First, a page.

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Old 12-06-2019, 06:03 AM
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Arrow New US troop boost in Mideast ‘possible,’ says top DoD official

New US troop boost in Mideast ‘possible,’ says top DoD official
BY: Joe Gould - Defense News - 12-5-19
RE: https://www.defensenews.com/congress...20Bird%20Brief

Photo link: https://www.armytimes.com/resizer/nz...X4TOG6BKQY.jpg
The U.S. military is phasing out older systems like certain FA-18 models. (Jon Gambrell/AP)

WASHINGTON ― The Trump administration could substantially boost the U.S. troop presence in the Middle East to counter Iran, a top Pentagon official said Thursday amid multiple reports the Pentagon is weighing plans to deploy thousands of troops to the region.

At a Senate Armed Services Committee hearing Thursday, Undersecretary of Defense for Policy John Rood initially characterized a Wall Street Journal report as “erroneous,” saying no decision to deploy 14,000 had been made.

But when Sens. Marsha Blackburn, R-Tenn., and Josh Hawley, R-Mo., pressed him about whether new deployments were under consideration, as the newspaper reported, Rood left open the possibility of “dynamic adjustments to our posture” to deter Iran, under Defense Secretary Mark Esper.

“We are evaluating the threat situation, and the secretary, if he chooses to, can make decisions to deploy additional forces based on what he’s observing there,” Rood said. “Based on what we’re seeing with our concerns with the threat picture, it is possible we would need to adjust our force posture.

“Our objective is to deter Iranian aggression, and deterrence is not static. It’s a very dynamic activity.”

The article had cited unnamed officials as saying the administration is considering an increase of warships, military hardware and troops in the region. Rood’s mischaracterization of it followed a similar characterization from Pentagon press secretary Alyssa Farah in a tweet on Wednesday: “The U.S. is not sending 14,000 troops to the Middle East to confront Iran.”

Later Thursday, Farah issued a clarifying statement that said Esper “reaffirmed" to SASC Chairman Jim Inhofe, R-Okla., "that we are not considering sending 14,000 additional troops to the Middle East at this time.” CNN subsequently reported the most realistic options include potentially sending 4,000 to 7,000 additional US troops to the region, though such action might start with as few as 3,000.

Since the spring, the Pentagon has beefed up its military strength in the region, adding about 14,000 troops, ships, aircraft and other assets in response to what officials said is a growing threat from Iran.

Most recently, a Navy warship seized a “significant cache” of suspected Iranian guided missile parts headed to rebels in Yemen, U.S. officials said Wednesday, marking the latest turn in monthslong regional tensions. Also Wednesday, CNN reported that U.S. intelligence agencies and the Pentagon in recent weeks have tracked the movement of a number of Iranian short-range ballistic missiles into Iraq.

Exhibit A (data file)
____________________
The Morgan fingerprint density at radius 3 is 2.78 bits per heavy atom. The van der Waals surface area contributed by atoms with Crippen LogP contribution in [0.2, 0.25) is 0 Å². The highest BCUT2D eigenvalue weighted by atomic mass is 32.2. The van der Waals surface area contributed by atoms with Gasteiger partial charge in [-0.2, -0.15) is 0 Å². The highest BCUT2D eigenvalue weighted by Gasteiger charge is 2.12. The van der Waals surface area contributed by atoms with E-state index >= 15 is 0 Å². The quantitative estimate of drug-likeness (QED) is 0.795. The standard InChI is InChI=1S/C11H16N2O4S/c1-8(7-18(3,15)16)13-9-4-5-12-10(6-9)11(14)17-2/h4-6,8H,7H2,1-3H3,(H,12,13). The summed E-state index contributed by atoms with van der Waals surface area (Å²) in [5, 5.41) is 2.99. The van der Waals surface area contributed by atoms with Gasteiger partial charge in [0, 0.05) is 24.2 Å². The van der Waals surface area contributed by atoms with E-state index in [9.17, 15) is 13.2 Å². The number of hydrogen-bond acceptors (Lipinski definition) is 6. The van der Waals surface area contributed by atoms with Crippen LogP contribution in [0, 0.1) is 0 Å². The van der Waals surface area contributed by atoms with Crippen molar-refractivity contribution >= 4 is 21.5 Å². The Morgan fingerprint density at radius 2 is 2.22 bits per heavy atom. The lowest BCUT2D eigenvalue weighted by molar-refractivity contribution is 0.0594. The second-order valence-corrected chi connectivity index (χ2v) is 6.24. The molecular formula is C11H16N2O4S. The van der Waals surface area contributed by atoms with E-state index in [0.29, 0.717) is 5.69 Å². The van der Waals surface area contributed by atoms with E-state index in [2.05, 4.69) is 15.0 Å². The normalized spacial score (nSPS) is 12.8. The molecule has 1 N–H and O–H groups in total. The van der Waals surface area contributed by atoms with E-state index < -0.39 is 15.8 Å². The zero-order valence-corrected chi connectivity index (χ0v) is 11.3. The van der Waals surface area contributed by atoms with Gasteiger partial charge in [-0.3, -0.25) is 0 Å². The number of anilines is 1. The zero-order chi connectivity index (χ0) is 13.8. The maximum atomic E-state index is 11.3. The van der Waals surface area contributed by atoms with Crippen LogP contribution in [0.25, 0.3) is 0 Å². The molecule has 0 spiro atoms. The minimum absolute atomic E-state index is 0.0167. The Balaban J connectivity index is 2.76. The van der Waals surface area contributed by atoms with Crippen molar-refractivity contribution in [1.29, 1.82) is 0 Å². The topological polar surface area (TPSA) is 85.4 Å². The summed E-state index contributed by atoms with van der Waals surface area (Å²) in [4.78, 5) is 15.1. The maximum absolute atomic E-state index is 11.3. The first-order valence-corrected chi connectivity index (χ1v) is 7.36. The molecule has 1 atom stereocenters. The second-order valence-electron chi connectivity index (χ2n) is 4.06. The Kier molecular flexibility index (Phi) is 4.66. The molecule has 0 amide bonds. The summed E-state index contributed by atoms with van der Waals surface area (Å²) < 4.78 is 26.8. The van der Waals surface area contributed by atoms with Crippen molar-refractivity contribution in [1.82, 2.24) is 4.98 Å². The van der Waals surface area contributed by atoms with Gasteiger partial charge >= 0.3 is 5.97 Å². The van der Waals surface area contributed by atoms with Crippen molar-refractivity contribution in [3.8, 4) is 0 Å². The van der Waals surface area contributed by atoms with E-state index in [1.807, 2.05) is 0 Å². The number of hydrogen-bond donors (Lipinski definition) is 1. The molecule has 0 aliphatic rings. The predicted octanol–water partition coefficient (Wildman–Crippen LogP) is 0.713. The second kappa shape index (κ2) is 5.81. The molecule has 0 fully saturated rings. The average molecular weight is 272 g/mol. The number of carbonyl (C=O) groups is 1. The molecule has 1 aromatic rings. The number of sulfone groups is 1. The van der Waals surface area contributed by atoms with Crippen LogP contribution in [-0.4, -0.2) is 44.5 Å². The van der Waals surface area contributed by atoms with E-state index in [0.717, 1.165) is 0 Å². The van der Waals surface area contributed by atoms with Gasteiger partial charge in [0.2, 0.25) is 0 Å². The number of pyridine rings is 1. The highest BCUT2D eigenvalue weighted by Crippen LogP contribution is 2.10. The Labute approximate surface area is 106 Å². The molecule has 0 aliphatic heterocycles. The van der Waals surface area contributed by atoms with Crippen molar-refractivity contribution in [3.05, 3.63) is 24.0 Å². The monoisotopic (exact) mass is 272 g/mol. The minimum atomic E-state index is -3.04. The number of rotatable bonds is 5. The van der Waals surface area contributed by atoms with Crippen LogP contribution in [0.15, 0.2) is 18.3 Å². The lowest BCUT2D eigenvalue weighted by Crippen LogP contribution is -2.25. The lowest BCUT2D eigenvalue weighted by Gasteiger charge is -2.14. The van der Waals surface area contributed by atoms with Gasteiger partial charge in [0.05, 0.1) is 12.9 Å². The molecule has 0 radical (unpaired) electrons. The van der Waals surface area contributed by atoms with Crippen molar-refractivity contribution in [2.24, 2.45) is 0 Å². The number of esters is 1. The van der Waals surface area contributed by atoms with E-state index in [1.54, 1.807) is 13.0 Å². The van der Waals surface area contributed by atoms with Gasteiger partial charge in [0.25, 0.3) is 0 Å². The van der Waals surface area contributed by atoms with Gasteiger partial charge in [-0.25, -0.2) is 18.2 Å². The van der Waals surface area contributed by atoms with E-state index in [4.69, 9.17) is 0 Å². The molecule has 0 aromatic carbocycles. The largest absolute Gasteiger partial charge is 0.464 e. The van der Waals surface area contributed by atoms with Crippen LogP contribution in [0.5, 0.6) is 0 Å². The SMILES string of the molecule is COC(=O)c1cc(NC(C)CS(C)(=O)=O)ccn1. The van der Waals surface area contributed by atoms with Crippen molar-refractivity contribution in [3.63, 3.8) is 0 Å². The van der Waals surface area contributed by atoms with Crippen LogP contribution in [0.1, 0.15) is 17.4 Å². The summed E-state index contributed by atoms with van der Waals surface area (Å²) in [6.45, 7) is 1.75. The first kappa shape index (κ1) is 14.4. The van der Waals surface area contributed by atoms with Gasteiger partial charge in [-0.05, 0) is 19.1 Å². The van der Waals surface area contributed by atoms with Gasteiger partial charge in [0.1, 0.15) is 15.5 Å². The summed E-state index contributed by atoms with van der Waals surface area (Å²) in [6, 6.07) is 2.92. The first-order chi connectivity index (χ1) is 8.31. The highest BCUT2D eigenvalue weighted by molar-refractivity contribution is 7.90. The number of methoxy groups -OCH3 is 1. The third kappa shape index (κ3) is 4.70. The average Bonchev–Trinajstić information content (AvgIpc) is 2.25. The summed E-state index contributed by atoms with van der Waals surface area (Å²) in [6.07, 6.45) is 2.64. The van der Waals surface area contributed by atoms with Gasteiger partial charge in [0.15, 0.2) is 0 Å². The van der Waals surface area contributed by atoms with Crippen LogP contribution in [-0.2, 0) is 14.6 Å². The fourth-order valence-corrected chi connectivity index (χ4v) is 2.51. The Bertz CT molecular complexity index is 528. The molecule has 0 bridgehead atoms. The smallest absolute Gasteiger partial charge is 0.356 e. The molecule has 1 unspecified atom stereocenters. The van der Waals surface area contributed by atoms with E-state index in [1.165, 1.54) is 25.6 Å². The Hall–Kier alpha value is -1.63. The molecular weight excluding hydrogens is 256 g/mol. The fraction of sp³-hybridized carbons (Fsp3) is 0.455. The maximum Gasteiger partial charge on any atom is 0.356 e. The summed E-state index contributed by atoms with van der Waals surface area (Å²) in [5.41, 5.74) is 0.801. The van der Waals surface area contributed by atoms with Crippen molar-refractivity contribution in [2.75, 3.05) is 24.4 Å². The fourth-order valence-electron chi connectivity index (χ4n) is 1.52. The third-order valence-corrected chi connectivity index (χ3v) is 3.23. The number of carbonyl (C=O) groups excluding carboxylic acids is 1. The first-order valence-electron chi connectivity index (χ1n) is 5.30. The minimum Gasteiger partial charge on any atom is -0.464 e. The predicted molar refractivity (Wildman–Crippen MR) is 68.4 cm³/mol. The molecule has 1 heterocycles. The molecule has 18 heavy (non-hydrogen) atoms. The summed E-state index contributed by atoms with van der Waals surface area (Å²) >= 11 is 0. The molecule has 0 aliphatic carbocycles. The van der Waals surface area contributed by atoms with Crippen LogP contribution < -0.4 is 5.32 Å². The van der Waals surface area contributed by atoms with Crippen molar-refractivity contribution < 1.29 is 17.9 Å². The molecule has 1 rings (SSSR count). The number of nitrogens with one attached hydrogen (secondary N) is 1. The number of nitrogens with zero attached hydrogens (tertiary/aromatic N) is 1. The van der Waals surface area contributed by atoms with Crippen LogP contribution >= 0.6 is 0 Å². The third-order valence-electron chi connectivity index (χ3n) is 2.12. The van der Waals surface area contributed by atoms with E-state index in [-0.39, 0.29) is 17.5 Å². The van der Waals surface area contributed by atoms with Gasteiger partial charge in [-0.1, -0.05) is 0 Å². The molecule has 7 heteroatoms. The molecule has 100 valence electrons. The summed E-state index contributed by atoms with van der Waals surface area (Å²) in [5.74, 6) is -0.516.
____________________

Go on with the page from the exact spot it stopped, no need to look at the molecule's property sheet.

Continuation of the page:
Thursday’s hearing focused bipartisan pressure on the Pentagon to better address Russia and China, as directed under the 2018 National Defense Strategy, even as U.S. engagements in the Middle East have dominated headlines and Washington’s attention.

Rood touted the armed services’ decisions to phase out older systems like F/A-18 "C" and "D" models as well as Nimitz-class aircraft carriers, amid the Pentagon’s new investments in hypersonic weapons, directed energy, artificial intelligence and Arctic icebreakers. However, he was dogged by questions over the reported deployment deliberations.

“With respect to the Journal article, as mentioned: We’re watching this situation where the Iranians both have conducted attacks in recent months, and we’re concerned about the threat stream that we’re seeing,” Rood told Blackburn, adding that officials are set to brief the committee in a closed session next week on the topic.

As Blackburn ― who represents the home of the 101st Airborne Infantry Division out of Fort Campbell, Kentucky ― pressed Rood to say where forces going to the Mideast could come from, Rood noted that half of the 14,000 in the region already have included shipborne troops and, recently, added fighter and bomber aircraft squadrons.

Hawley, in a tense exchange with Rood, argued that Rood’s confirmation to Blackburn — that the Pentagon is considering additional troops — had contradicted Farah, the Defense Department spokeswoman.

Hawley called for a public statement from Esper to clarify the matter. “The Pentagon has now made multiple contradictory public statements. Can we do that? Can we get that done today?” Hawley said.

Rood argued that he hadn’t been contradictory and suggested there have only been routine deliberations at the Pentagon on the number of forces in the Mideast.

“There isn’t some pending document with the secretary of defense that states: ‘Deploy 14,000 troops. Do you approve? Yes or no,’” Rood said. “I’m not trying to be argumentative, sir. I’m just trying to point out there’s a dynamic security situation in the Middle East, and it’s a custom that we do — and we didn’t do it just because of recent events — where we regularly evaluate the appropriate number of forces.”

Hawley ended with some skepticism of the administration’s aim of stabilizing the Mideast: “If our aim is the absence of conflict in the region, we’re going to be sending a lot more than fourteen or twenty-eight of a hundred-thousand ground troops."

The Associated Press contributed to this report.
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